Local Content (LC) is defined as the quantum of composite value added to, or created in, the economy of Tanzania through deliberate utilization of Tanzanian human and material resources and services in petroleum operations in order to stimulate the development of capabilities indigenous of Tanzania and to encourage local investment and participation1.
It can also be referred to as the policy directives imposed by the host Government on investors to procure and support the growth of petroleum industry through effective expansion of local participation in petroleum operations by creating local jobs, and the use of locally manufactured goods, works and services to enhance building of local industries. The rationale for this regulatory intervention is mainly to secure socio-economic benefits that ameliorate the lives of citizens, which in turn upgrades the economy of the country in varying perspectives.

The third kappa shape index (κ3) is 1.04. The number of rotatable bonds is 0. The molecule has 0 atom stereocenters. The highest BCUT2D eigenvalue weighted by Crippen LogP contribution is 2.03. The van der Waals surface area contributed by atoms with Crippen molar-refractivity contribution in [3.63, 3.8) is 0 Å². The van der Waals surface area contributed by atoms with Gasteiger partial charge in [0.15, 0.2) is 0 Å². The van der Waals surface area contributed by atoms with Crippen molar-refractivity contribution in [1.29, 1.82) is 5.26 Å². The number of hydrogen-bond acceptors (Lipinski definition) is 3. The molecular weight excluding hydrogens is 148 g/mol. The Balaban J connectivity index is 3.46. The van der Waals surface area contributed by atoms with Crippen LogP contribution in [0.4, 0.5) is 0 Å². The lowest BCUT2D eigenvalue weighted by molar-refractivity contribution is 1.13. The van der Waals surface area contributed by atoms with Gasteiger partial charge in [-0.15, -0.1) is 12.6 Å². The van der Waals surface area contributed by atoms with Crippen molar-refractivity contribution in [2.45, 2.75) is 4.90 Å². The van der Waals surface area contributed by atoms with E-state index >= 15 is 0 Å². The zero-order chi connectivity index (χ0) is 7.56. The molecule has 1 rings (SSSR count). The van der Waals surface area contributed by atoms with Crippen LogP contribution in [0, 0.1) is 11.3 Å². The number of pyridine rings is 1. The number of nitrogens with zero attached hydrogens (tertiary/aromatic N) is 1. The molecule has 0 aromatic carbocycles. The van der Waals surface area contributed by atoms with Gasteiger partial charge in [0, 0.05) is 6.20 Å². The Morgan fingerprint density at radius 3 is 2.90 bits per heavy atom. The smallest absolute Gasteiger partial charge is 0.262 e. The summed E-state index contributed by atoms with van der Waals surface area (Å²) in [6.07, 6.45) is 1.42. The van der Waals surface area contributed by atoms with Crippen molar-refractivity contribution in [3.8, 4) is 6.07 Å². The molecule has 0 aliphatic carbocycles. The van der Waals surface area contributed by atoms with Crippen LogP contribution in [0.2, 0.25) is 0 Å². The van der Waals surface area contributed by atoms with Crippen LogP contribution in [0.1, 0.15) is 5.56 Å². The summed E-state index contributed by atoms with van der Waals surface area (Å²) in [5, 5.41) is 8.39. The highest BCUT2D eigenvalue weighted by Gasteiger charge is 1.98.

Achieving the LC objective regulation through the use of local content is often accomplished when thorough assessment and identification of gaps is carried-out. The gaps may encompass skills shortage, financial deficiency, shortage in sectoral technical knowledge, infrastructure or even legal skills, and, in turn, dealing with the said identified gaps through incorporating joint ventures for i international oil companies to work with local personnel and companies2. If this positive output is successfully implemented, and its effectiveness is regularly checked, it can play an important role in accelerating the process of economic growth and sustainable development in oil-producing countries, as was the case in Norway3 .
1 The Petroleum (Local Content) Regulations, 2017 The Petroleum Act (CAP. 392)
2 Nikièma, S.H. Performance Requirements in Investment Treaties Best Practices Series; International Institute for Sustainable Development (IISD): Winnipeg, MB, Canada, 2014.
3 Asiago C.B; Rules of Engagement: A Review of Regulatory Instruments Designed to Promote and Secure Local Content Requirements in the Oil and Gas Sector Centre of Climate Change, Environmental and Energy, University of Eastern Finland (UEF) FI-80100 Joensuu, Finland; September 2017.